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'[OT] PIC based ASP.NET/SQL client.'
> On Fri, 18 Jul 2008 01:09:51 -0400, Sean Breheny wrote:
> :: I wonder who "Mongol Herdsman" is....?
- Is very obnoxious
- Holds a serious grudge against Olin
- Has an interest in things Asian
- Made a blunder by saying that Mongolian oxcarts can't cross the Atlantic
to get to America
- Comes up with ridiculous "inventions"
- Thinks he is smarter than everyone on this list
Based on other bits of evidence, I know with a high degree of certainty who
>> You seem to be responding to your own response.
>> Is this meant to be a recursive troll?
> No. Russell, you seem to be a reasonable person. Why, the
> hell, do you
> take it that negatively?
Oh that wasn't meant to be negative - recursion is a
perfectly respectable subject. True it may have lost it's
shine of yesteryear amongst the social elite and the
cognocenti, but it is still OK 'in the ranks', as it were.
> I just reminded that I told I won't be available to reply
> for 2 days
> or so and cited that message.
That's one of the problems with recursion. Initial
conditions can be fatal. You start up with a boundary
condition that isn't quite what you mean it to be and the
algorithm 'walks' away into some unintended locus of
operation, if it doesn't just go into wild oscillation or
tend to infinity. An IIR is a good real world example of
recursion that's masked as such in most perceptions by the
contexts its usually used in. FIR are far more mundane but
usually safer. What we have in this thread so far is an IIR
of sorts, although arguably it somewhat resembles a Kalman
filter. Either way, it's likely that the forced response we
are now seeing isn't what was originally envisaged by most.
eg / ie
> Sorry guys, did not I say, "Give me a couple of days or so
> to reply, please."
> I'm quite busy these weeks. Give me a day or so to reply,
Is non self consistent within the wider context that you
were employing. You DID say 'a couple of days or so' on a
prior iteration, but you then say a day or so, and while the
'or so' does allow the potential for overlap between these
two bounds, the fact that a couple of daze or sew have
already passed make this response quite forced. As with the
filter function. A couple is explicitly two, and or so
implies, quite strongly to most, a perturbation not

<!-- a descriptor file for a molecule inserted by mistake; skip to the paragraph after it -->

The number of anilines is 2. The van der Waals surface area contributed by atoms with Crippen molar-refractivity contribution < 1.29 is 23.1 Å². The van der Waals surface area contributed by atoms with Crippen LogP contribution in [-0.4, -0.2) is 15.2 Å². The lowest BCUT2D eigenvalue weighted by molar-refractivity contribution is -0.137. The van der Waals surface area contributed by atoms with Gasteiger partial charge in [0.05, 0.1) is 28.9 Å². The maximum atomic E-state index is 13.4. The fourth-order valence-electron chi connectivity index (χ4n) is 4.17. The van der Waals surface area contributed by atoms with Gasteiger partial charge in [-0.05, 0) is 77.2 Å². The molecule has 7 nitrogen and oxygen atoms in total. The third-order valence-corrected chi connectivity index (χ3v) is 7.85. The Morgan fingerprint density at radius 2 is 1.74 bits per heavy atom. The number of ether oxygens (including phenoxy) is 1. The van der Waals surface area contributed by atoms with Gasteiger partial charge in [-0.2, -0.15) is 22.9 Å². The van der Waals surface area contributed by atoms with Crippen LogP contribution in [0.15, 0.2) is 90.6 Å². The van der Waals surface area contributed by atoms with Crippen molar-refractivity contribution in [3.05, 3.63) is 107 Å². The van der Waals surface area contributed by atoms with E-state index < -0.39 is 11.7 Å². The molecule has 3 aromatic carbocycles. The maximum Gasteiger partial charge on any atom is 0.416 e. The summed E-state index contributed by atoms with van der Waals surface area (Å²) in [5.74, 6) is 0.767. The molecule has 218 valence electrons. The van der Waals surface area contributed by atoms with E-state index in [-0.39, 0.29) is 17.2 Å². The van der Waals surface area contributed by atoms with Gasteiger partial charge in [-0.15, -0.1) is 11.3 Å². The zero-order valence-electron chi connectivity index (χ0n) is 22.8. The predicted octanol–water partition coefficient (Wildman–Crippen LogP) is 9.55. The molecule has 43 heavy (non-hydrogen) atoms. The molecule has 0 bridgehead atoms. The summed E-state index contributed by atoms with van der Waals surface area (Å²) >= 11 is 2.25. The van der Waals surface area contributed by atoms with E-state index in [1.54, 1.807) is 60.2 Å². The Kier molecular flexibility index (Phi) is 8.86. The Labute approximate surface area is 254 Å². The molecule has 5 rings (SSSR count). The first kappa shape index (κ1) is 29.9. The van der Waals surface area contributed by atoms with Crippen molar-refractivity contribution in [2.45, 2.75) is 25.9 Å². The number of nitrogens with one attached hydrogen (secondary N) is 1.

exceeding 100% or even far less than 100% of the stated
amount. So 'a couple of days or so' would almost always be
taken as <4 and almost invariably be taken as <= 4.
Similarly 'a day or so' would hardly ever be reasonably be
assumed to exceed 2, and 3 at the outside. This example
where "or so" allows of excursion greater than the stated
amount occurs because the original value of unity is smaller
than "or so" may typically be so customary usage may
predominate. So, as a day, or so, has elapsed since you said
a couple of days or so and you now say a day or so then the
expectation is that your response would almost certainly be
forthcoming by tomorrow, which is today as I write. So?
On 7/20/08, Apptech <paradise.net.nz> wrote: apptech
This thread was closed by Bob. The reason I posted after that was
important enough. Now I don't see why I should break rules replying to
your "So?" publicly. No problems with private messages though, let me
> This thread was closed by Bob. The reason I posted after
> that was
> important enough. Now I don't see why I should break rules
> replying to
> your "So?" publicly. No problems with private messages
> though, let me
1. That was due to, as he said, material not suited either
to PIC or to PICList. It was getting unacceptably profane
and questionably abusive. (Humour and abuse tend to overlap
2. My post and your response and this follow on are all
tagged [OT]. This is not the same thread that raised Bob's
ire (and mine too - I, you may have noted, also commented in
similar sense to Bob but in different tone).
You may decide whether either of the above is pertinent (and
/ or correct)
I am ALWAYS happy to entertain offlist input on almost
anything. I'm variably bad at getting back to people on
important answers - but, that's my fault, not theirs.
Personally I think this is just a marketing trick - well known and used by
big names like Microsoft. OP said he has a 'proposal' giving as little
information about it as possible but still to get some attention, then let
people guessing what is that for a while, and then when everyone is
wondering now what the heck is the OP talking about that's the right moment
to say something. That way you get the biggest attention, and this type of
marketing works the best - as we can see from Microsoft when they announce a
new product years before it comes out. And then of course they did not come
out with the product in time, so everyone desperately wants to see that
thing that they think will change the world completely - so Mongol did not
come up with the idea in time so everyone is waiting for that desperately to
see how it will change the world... it would not but then everyone wants to
believe that it would as was waiting too much for it. Very clever indeed :-)
On Mon, Jul 21, 2008 at 12:20 PM, Apptech <paradise.net.nz> wrote: apptech
> Personally I think this is just a marketing trick - well
> known and used by big names like Microsoft. OP said he has a
> 'proposal' giving as little information about it as possible
> so everyone is waiting for that desperately to see how it
> will change the world... it would not but then everyone wants
> to believe that it would as was waiting too much for it. Very
> clever indeed :-)
Marketing / vapor / wind-up / joke.
Plenty of suckers to go 'round regardless.
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